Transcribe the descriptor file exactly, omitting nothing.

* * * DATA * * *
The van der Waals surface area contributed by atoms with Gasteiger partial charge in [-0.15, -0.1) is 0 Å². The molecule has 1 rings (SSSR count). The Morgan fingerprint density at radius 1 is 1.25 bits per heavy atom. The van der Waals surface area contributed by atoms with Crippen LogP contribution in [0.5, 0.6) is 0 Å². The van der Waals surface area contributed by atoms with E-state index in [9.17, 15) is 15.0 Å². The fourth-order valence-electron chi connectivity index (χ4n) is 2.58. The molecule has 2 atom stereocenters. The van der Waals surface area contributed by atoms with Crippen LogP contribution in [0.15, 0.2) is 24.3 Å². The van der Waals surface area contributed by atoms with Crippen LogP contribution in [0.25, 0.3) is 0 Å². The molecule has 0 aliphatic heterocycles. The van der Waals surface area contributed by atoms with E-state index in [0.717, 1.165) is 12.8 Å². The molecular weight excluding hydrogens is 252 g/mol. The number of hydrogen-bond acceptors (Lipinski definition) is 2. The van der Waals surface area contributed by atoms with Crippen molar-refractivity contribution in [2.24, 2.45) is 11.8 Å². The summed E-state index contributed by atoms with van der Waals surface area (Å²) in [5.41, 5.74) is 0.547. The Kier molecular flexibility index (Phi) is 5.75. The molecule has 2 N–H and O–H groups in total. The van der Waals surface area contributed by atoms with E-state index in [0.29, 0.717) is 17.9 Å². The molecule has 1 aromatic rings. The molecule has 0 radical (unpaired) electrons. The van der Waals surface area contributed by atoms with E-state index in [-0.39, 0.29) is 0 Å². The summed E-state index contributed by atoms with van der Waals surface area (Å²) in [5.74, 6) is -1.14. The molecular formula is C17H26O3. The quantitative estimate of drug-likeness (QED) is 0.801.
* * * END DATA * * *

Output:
The van der Waals surface area contributed by atoms with Gasteiger partial charge in [-0.15, -0.1) is 0 Å². The molecule has 1 rings (SSSR count). The Morgan fingerprint density at radius 1 is 1.25 bits per heavy atom. The van der Waals surface area contributed by atoms with Crippen LogP contribution in [0.5, 0.6) is 0 Å². The van der Waals surface area contributed by atoms with E-state index in [9.17, 15) is 15.0 Å². The fourth-order valence-electron chi connectivity index (χ4n) is 2.58. The molecule has 2 atom stereocenters. The van der Waals surface area contributed by atoms with Crippen LogP contribution in [0.15, 0.2) is 24.3 Å². The van der Waals surface area contributed by atoms with Crippen LogP contribution in [0.25, 0.3) is 0 Å². The molecule has 0 aliphatic heterocycles. The van der Waals surface area contributed by atoms with E-state index in [0.717, 1.165) is 12.8 Å². The molecular weight excluding hydrogens is 252 g/mol. The number of hydrogen-bond acceptors (Lipinski definition) is 2. The van der Waals surface area contributed by atoms with Crippen molar-refractivity contribution in [2.24, 2.45) is 11.8 Å². The summed E-state index contributed by atoms with van der Waals surface area (Å²) in [5.41, 5.74) is 0.547. The Kier molecular flexibility index (Phi) is 5.75. The molecule has 2 N–H and O–H groups in total. The van der Waals surface area contributed by atoms with E-state index in [0.29, 0.717) is 17.9 Å². The molecule has 1 aromatic rings. The molecule has 0 radical (unpaired) electrons. The van der Waals surface area contributed by atoms with E-state index in [-0.39, 0.29) is 0 Å². The summed E-state index contributed by atoms with van der Waals surface area (Å²) in [5.74, 6) is -1.14. The molecular formula is C17H26O3. The quantitative estimate of drug-likeness (QED) is 0.801.